After the Dow Jones Industrial Average (DJINDICES:^DJI) set an all-time closing high yesterday, many investors were expecting the index to slightly pull-back today. But the Dow actually managed to not only open and close higher, but it also never fell into negative territory today. The Dow finished the trading session up 42 points, or 0.3%, and now sits at 14,296 after hitting an intraday high of 14,320.

Although a number of its components traded in the red throughout the day, only eight of its 30 stocks were down when the closing bell rang at 4 p.m. EST.

The Dow's downers
Shares of Microsoft (NASDAQ:MSFT) fell by 0.92% during today's trading session, after European Union regulators fined the company more than $732 million. The EU found Microsoft failed to comply with commitments it had made with the EU during an antitrust case back in 2009. Microsoft had agreed to offer customers more than just its own Internet Explorer option for Internet browsing. An investigation found that, from May 2011 till July 2012, Microsoft failed to offer more than one browser. The EU could have fined the company up to $7.9 billion, but opted not to penalize Microsoft the full amount at this time.

The Dow's telecommunication companies also fell today. Shares of Verizon (NYSE:VZ) dropped 0.86%, while AT&T (NYSE:T) slid lower by 0.85%. The moves lower were likely caused by the fresh reports that Verizon would like to take full control of the joint venture Verizon Wireless. Currently, Vodafone owns 45% of Verizon Wireless, while Verizon owns the other 55%. Vodafone's 45% stake has been valued at $115 billion.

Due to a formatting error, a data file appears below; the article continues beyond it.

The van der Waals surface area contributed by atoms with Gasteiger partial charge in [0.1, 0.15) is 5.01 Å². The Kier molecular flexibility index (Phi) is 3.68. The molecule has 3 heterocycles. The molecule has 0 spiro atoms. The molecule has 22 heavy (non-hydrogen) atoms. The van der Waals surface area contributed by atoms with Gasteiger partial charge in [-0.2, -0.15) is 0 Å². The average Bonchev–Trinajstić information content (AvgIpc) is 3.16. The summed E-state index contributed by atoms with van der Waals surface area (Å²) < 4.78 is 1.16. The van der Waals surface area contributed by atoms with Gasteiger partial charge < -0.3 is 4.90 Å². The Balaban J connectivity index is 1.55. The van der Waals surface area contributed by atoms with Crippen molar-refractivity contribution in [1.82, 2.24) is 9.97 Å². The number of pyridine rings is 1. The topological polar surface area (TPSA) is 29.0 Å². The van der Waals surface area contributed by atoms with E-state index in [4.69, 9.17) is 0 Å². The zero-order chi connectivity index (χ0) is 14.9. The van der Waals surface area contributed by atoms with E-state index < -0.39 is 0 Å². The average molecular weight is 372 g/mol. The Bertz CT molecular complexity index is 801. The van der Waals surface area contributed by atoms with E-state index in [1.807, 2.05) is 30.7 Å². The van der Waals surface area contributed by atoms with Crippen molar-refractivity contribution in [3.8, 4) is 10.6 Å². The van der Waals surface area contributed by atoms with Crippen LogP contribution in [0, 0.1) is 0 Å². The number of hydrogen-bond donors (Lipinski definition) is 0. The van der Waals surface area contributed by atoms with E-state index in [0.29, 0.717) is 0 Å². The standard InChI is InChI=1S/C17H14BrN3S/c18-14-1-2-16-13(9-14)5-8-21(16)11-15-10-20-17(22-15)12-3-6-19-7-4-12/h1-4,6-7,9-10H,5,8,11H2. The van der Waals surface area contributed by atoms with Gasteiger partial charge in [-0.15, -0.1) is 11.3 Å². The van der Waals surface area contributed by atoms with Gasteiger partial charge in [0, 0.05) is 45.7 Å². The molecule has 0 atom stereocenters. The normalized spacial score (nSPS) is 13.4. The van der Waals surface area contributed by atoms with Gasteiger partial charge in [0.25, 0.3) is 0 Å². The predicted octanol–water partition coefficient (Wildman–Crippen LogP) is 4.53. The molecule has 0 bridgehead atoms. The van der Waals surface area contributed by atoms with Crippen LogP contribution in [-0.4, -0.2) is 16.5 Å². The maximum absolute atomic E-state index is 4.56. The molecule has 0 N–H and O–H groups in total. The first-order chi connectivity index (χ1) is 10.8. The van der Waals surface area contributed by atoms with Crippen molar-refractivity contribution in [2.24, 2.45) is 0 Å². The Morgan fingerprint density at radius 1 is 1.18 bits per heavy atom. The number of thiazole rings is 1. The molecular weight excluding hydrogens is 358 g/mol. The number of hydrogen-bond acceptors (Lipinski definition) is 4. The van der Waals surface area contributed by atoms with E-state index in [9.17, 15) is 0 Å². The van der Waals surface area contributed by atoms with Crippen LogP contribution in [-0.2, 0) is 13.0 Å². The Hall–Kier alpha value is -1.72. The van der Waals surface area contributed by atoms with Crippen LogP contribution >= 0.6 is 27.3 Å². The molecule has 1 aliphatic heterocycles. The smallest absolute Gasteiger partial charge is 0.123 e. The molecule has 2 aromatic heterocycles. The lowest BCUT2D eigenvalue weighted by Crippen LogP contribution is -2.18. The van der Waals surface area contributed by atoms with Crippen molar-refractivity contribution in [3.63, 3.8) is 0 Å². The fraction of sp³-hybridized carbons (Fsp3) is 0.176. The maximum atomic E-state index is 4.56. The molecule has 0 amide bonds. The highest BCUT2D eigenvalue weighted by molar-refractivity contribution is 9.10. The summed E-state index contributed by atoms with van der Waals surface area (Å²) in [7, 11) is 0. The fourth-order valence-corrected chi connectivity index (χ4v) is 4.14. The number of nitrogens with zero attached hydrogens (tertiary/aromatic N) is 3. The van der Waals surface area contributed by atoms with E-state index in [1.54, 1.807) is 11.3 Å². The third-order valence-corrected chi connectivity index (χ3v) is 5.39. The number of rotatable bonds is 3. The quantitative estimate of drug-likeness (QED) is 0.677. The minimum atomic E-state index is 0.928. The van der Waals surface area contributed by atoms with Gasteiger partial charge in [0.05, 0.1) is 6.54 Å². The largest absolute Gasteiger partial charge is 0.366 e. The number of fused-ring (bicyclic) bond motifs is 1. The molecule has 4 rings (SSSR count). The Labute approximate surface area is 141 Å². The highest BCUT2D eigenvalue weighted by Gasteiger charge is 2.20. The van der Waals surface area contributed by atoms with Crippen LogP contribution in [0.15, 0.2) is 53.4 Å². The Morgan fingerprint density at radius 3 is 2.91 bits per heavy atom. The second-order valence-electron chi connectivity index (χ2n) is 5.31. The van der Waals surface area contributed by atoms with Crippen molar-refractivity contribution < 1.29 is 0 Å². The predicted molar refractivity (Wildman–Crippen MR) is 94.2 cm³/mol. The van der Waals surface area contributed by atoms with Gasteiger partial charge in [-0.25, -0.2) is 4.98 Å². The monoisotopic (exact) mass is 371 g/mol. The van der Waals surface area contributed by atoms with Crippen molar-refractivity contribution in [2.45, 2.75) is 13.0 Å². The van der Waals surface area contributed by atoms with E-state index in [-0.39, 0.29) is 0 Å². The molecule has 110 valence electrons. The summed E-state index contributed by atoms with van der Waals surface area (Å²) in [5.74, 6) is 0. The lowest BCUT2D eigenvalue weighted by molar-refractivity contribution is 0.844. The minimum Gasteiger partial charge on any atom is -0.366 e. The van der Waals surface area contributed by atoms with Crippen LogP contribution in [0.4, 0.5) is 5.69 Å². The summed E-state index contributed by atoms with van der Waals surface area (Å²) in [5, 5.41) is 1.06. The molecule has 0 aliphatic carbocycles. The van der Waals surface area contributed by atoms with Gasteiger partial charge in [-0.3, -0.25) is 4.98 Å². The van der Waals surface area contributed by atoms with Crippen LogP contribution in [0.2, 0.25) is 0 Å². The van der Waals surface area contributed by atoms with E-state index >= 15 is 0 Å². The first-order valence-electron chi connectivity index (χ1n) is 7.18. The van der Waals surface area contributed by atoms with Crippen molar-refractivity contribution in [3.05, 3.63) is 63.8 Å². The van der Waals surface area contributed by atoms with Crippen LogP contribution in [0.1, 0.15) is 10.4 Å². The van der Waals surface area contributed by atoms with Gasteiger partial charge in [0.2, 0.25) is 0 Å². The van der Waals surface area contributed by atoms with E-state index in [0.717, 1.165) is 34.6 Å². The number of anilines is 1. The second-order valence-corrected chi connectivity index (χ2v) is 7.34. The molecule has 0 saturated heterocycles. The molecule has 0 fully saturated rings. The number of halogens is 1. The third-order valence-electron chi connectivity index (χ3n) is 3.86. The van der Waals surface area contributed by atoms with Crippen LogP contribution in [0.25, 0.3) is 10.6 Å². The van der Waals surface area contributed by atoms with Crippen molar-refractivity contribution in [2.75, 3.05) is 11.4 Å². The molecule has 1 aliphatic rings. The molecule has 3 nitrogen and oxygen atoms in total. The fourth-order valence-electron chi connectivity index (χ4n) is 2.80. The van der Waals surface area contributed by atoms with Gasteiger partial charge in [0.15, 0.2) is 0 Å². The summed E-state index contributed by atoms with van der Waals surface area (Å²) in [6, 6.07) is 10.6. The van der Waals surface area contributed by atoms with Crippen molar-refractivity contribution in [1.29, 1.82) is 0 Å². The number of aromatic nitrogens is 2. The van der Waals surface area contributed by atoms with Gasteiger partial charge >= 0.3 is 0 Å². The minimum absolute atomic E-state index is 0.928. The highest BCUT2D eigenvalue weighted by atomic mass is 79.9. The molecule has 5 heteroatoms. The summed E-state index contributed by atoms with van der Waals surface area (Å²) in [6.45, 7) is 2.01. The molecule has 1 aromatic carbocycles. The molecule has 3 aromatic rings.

Taking full control of Verizon Wireless would saddle Verizon with a huge pile of debt, but it would also give management more flexibility to pursue other options that could strengthen the company in the long-term.

AT&T shareholders are likely concerned that a singly owned Verizon Wireless could become more of a competitive threat in the future, and make bolder moves to gain market share. Owning the entire wireless division would give management the ability to sacrifice profits today, in return for higher market share and larger profits in the future.

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Check back daily as Matt gives the run-down on the Dow's winners and losers of the day or follow him on Twitter @mthalman5513. Fool contributor Matt Thalman owns shares of Microsoft. The Motley Fool owns shares of Microsoft. Try any of our Foolish newsletter services free for 30 days. We Fools may not all hold the same opinions, but we all believe that considering a diverse range of insights makes us better investors. The Motley Fool has a disclosure policy.